Notices
C4 Tech/Performance L98 Corvette and LT1 Corvette Technical Info, Internal Engine, External Engine

200+ MPH C4

 
Old 02-06-2019, 09:38 PM
  #121  
Red 91
CF Senior Member
 
Member Since: May 2008
Posts: 274
Thanked 13 Times in 12 Posts
Default

Kyle, try to look at it like an ele. motor, I turn on my table saw and before its up to speed I ram a 4x6 into it, it will stall and maybe blow a fuse. If I let it get up to speed it will cut no problem. Ele. motors are known for torque but rated in power. The power in an engine is torque x rpm. Try this torque = amps power = volts Edison lost that fight because he did not want to use high voltage to push the electricity down long lines. If you dump the clutch at too low a rpm you will stall or bog, get the engine up into its powerband and off you go! I hope this helps you to see how torque & horsepower relate to one another.
Red 91 is offline  
Old 02-06-2019, 10:43 PM
  #122  
KyleF
CF Senior Member
 
Member Since: Jun 2018
Posts: 219
Thanked 17 Times in 17 Posts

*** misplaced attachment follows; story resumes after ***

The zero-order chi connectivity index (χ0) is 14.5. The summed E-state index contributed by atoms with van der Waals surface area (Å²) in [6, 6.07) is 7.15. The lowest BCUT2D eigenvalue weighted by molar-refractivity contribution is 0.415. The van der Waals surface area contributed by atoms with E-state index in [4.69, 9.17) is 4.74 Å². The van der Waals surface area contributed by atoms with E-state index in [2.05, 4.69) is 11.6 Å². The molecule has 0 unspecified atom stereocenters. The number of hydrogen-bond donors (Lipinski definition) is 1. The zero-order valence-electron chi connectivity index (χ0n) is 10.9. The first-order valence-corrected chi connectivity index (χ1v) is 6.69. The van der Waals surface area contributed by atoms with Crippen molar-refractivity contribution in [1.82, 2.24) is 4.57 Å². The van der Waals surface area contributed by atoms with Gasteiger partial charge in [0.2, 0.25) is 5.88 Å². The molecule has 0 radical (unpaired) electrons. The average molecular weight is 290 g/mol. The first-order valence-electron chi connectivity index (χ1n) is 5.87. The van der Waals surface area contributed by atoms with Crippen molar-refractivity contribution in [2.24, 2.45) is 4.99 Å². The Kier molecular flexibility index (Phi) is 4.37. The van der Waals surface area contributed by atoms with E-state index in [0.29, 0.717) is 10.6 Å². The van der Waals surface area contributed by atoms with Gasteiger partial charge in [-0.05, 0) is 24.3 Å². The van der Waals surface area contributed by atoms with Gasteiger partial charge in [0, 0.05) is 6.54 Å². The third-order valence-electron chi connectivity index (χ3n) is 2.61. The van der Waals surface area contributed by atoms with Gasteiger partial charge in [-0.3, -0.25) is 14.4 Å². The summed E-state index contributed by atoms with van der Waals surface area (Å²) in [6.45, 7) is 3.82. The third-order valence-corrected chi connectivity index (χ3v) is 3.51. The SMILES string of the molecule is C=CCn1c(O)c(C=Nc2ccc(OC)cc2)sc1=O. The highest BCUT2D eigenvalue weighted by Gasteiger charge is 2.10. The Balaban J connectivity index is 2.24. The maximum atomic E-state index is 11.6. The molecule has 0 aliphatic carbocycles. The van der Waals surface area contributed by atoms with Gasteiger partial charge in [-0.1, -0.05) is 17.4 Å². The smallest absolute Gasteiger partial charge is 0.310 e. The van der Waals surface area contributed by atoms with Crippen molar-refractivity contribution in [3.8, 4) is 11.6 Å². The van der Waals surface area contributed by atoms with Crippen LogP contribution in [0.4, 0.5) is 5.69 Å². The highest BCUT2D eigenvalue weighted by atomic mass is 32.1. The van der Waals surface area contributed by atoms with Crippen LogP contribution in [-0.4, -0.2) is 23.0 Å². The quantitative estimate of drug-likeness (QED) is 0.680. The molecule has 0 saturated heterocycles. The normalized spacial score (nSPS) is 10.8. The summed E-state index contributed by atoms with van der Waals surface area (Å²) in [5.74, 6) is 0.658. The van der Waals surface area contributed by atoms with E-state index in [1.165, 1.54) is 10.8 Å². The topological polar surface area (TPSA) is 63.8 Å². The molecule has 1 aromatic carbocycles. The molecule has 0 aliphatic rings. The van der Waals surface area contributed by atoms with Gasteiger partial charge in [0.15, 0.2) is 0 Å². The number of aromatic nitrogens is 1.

Default

Originally Posted by Tom400CFI View Post
He's not the only one.



You sure about that? As you go faster, your rate of acceleration increases? IDK about that one.

The rest....too much reading, too poorly articulated to be worth responding to, IMO.
nice engine, would be difficult to swap in to a car though.

typo corrected.
KyleF is offline  
Old 02-06-2019, 10:49 PM
  #123  
KyleF
CF Senior Member
 
Member Since: Jun 2018
Posts: 219
Thanked 17 Times in 17 Posts
Default

Originally Posted by Red 91 View Post
Kyle, try to look at it like an ele. motor, I turn on my table saw and before its up to speed I ram a 4x6 into it, it will stall and maybe blow a fuse. If I let it get up to speed it will cut no problem. Ele. motors are known for torque but rated in power. The power in an engine is torque x rpm. Try this torque = amps power = volts Edison lost that fight because he did not want to use high voltage to push the electricity down long lines. If you dump the clutch at too low a rpm you will stall or bog, get the engine up into its powerband and off you go! I hope this helps you to see how torque & horsepower relate to one another.